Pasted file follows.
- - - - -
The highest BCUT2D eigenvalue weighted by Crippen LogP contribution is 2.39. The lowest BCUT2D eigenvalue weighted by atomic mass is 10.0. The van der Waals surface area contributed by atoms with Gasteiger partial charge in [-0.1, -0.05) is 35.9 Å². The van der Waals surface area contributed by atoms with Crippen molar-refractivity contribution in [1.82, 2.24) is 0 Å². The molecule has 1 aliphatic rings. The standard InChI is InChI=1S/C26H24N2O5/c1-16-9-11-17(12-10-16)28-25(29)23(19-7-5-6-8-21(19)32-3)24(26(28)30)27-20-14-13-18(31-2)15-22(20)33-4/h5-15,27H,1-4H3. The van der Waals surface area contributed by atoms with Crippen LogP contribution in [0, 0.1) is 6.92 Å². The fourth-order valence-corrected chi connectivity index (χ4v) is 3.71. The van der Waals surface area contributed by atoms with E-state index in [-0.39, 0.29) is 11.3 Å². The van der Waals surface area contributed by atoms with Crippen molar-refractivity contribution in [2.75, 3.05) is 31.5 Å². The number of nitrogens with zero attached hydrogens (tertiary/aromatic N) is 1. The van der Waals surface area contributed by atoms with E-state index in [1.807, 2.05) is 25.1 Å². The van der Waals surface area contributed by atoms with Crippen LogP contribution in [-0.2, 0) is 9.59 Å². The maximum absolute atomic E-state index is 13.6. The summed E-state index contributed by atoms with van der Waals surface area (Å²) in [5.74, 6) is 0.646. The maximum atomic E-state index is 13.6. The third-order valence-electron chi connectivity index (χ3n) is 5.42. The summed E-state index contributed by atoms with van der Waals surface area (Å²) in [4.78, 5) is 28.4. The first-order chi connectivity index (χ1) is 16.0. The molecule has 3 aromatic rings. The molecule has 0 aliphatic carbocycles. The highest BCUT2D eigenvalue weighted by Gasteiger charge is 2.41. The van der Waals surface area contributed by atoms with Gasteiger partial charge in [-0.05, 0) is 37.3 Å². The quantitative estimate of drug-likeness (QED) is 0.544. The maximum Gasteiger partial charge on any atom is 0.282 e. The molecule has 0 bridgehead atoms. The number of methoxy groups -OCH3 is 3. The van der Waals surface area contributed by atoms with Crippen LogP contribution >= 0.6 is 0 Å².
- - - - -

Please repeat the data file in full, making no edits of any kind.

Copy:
The highest BCUT2D eigenvalue weighted by Crippen LogP contribution is 2.39. The lowest BCUT2D eigenvalue weighted by atomic mass is 10.0. The van der Waals surface area contributed by atoms with Gasteiger partial charge in [-0.1, -0.05) is 35.9 Å². The van der Waals surface area contributed by atoms with Crippen molar-refractivity contribution in [1.82, 2.24) is 0 Å². The molecule has 1 aliphatic rings. The standard InChI is InChI=1S/C26H24N2O5/c1-16-9-11-17(12-10-16)28-25(29)23(19-7-5-6-8-21(19)32-3)24(26(28)30)27-20-14-13-18(31-2)15-22(20)33-4/h5-15,27H,1-4H3. The van der Waals surface area contributed by atoms with Crippen LogP contribution in [0, 0.1) is 6.92 Å². The fourth-order valence-corrected chi connectivity index (χ4v) is 3.71. The van der Waals surface area contributed by atoms with E-state index in [-0.39, 0.29) is 11.3 Å². The van der Waals surface area contributed by atoms with Crippen molar-refractivity contribution in [2.75, 3.05) is 31.5 Å². The number of nitrogens with zero attached hydrogens (tertiary/aromatic N) is 1. The van der Waals surface area contributed by atoms with E-state index in [1.807, 2.05) is 25.1 Å². The van der Waals surface area contributed by atoms with Crippen LogP contribution in [-0.2, 0) is 9.59 Å². The maximum absolute atomic E-state index is 13.6. The summed E-state index contributed by atoms with van der Waals surface area (Å²) in [5.74, 6) is 0.646. The maximum atomic E-state index is 13.6. The third-order valence-electron chi connectivity index (χ3n) is 5.42. The summed E-state index contributed by atoms with van der Waals surface area (Å²) in [4.78, 5) is 28.4. The first-order chi connectivity index (χ1) is 16.0. The molecule has 3 aromatic rings. The molecule has 0 aliphatic carbocycles. The highest BCUT2D eigenvalue weighted by Gasteiger charge is 2.41. The van der Waals surface area contributed by atoms with Gasteiger partial charge in [-0.05, 0) is 37.3 Å². The quantitative estimate of drug-likeness (QED) is 0.544. The maximum Gasteiger partial charge on any atom is 0.282 e. The molecule has 0 bridgehead atoms. The number of methoxy groups -OCH3 is 3. The van der Waals surface area contributed by atoms with Crippen LogP contribution >= 0.6 is 0 Å².